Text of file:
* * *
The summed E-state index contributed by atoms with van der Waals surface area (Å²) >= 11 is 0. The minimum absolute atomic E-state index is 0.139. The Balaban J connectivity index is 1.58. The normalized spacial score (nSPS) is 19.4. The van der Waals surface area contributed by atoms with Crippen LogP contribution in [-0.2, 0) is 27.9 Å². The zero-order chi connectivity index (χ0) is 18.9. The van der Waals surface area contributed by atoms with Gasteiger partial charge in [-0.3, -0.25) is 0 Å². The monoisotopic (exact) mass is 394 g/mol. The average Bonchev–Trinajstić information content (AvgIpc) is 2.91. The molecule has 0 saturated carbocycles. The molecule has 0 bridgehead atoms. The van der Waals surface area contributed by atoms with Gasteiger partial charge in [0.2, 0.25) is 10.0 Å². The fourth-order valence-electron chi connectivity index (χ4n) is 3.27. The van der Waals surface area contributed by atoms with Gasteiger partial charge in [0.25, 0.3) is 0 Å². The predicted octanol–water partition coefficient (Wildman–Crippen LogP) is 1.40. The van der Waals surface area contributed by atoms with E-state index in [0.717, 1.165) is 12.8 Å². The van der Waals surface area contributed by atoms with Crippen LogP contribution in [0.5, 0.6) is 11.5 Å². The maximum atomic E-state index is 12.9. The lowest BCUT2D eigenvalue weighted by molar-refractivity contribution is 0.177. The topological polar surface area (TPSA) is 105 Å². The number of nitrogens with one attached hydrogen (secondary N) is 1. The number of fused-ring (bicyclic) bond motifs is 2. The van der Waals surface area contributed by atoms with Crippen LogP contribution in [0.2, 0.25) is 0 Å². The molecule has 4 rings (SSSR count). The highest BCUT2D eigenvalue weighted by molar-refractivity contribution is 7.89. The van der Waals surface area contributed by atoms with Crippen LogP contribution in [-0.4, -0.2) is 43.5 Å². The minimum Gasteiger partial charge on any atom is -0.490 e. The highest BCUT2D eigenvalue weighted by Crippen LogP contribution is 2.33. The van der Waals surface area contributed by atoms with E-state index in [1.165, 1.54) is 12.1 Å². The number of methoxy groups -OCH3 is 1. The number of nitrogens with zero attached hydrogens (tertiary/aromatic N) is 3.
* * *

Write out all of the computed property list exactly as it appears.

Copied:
The summed E-state index contributed by atoms with van der Waals surface area (Å²) >= 11 is 0. The minimum absolute atomic E-state index is 0.139. The Balaban J connectivity index is 1.58. The normalized spacial score (nSPS) is 19.4. The van der Waals surface area contributed by atoms with Crippen LogP contribution in [-0.2, 0) is 27.9 Å². The zero-order chi connectivity index (χ0) is 18.9. The van der Waals surface area contributed by atoms with Gasteiger partial charge in [-0.3, -0.25) is 0 Å². The monoisotopic (exact) mass is 394 g/mol. The average Bonchev–Trinajstić information content (AvgIpc) is 2.91. The molecule has 0 saturated carbocycles. The molecule has 0 bridgehead atoms. The van der Waals surface area contributed by atoms with Gasteiger partial charge in [0.2, 0.25) is 10.0 Å². The fourth-order valence-electron chi connectivity index (χ4n) is 3.27. The van der Waals surface area contributed by atoms with Gasteiger partial charge in [0.25, 0.3) is 0 Å². The predicted octanol–water partition coefficient (Wildman–Crippen LogP) is 1.40. The van der Waals surface area contributed by atoms with E-state index in [0.717, 1.165) is 12.8 Å². The van der Waals surface area contributed by atoms with Crippen LogP contribution in [0.5, 0.6) is 11.5 Å². The maximum atomic E-state index is 12.9. The lowest BCUT2D eigenvalue weighted by molar-refractivity contribution is 0.177. The topological polar surface area (TPSA) is 105 Å². The number of nitrogens with one attached hydrogen (secondary N) is 1. The number of fused-ring (bicyclic) bond motifs is 2. The van der Waals surface area contributed by atoms with Crippen LogP contribution in [0.2, 0.25) is 0 Å². The molecule has 4 rings (SSSR count). The highest BCUT2D eigenvalue weighted by molar-refractivity contribution is 7.89. The van der Waals surface area contributed by atoms with Crippen LogP contribution in [-0.4, -0.2) is 43.5 Å². The minimum Gasteiger partial charge on any atom is -0.490 e. The highest BCUT2D eigenvalue weighted by Crippen LogP contribution is 2.33. The van der Waals surface area contributed by atoms with E-state index in [1.165, 1.54) is 12.1 Å². The number of methoxy groups -OCH3 is 1. The number of nitrogens with zero attached hydrogens (tertiary/aromatic N) is 3.